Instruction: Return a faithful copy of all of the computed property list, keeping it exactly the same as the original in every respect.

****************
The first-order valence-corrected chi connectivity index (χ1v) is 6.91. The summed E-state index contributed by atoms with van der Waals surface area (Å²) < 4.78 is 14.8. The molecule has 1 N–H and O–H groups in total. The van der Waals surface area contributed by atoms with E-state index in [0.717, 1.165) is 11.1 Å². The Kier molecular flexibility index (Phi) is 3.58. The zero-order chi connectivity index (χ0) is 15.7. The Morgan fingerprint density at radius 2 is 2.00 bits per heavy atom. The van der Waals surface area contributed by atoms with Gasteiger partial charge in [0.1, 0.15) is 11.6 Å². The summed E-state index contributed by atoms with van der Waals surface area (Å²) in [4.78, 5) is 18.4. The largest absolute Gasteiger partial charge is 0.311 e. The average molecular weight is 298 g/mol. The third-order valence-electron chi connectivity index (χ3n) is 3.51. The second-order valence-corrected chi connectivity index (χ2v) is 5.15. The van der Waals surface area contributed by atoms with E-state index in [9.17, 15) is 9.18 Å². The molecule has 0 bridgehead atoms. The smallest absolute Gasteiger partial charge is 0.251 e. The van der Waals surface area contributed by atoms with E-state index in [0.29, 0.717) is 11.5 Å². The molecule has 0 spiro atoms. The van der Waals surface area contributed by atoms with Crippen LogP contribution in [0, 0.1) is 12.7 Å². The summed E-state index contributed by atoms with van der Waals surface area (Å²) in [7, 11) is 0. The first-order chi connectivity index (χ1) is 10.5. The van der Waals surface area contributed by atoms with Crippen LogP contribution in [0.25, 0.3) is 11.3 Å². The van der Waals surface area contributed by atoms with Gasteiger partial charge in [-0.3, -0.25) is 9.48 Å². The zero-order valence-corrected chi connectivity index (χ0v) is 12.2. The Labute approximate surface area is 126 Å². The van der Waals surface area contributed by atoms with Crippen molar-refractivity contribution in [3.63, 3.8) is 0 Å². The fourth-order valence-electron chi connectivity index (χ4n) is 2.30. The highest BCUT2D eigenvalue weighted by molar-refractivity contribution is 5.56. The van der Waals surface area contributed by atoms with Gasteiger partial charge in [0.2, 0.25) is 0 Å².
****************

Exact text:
The first-order valence-corrected chi connectivity index (χ1v) is 6.91. The summed E-state index contributed by atoms with van der Waals surface area (Å²) < 4.78 is 14.8. The molecule has 1 N–H and O–H groups in total. The van der Waals surface area contributed by atoms with E-state index in [0.717, 1.165) is 11.1 Å². The Kier molecular flexibility index (Phi) is 3.58. The zero-order chi connectivity index (χ0) is 15.7. The Morgan fingerprint density at radius 2 is 2.00 bits per heavy atom. The van der Waals surface area contributed by atoms with Gasteiger partial charge in [0.1, 0.15) is 11.6 Å². The summed E-state index contributed by atoms with van der Waals surface area (Å²) in [4.78, 5) is 18.4. The largest absolute Gasteiger partial charge is 0.311 e. The average molecular weight is 298 g/mol. The third-order valence-electron chi connectivity index (χ3n) is 3.51. The second-order valence-corrected chi connectivity index (χ2v) is 5.15. The van der Waals surface area contributed by atoms with E-state index in [9.17, 15) is 9.18 Å². The molecule has 0 bridgehead atoms. The smallest absolute Gasteiger partial charge is 0.251 e. The van der Waals surface area contributed by atoms with E-state index in [0.29, 0.717) is 11.5 Å². The molecule has 0 spiro atoms. The van der Waals surface area contributed by atoms with Crippen LogP contribution in [0, 0.1) is 12.7 Å². The summed E-state index contributed by atoms with van der Waals surface area (Å²) in [7, 11) is 0. The first-order chi connectivity index (χ1) is 10.5. The van der Waals surface area contributed by atoms with Crippen LogP contribution in [0.25, 0.3) is 11.3 Å². The van der Waals surface area contributed by atoms with Gasteiger partial charge in [-0.3, -0.25) is 9.48 Å². The zero-order valence-corrected chi connectivity index (χ0v) is 12.2. The Labute approximate surface area is 126 Å². The van der Waals surface area contributed by atoms with Crippen molar-refractivity contribution in [3.63, 3.8) is 0 Å². The fourth-order valence-electron chi connectivity index (χ4n) is 2.30. The highest BCUT2D eigenvalue weighted by molar-refractivity contribution is 5.56. The van der Waals surface area contributed by atoms with Gasteiger partial charge in [0.2, 0.25) is 0 Å².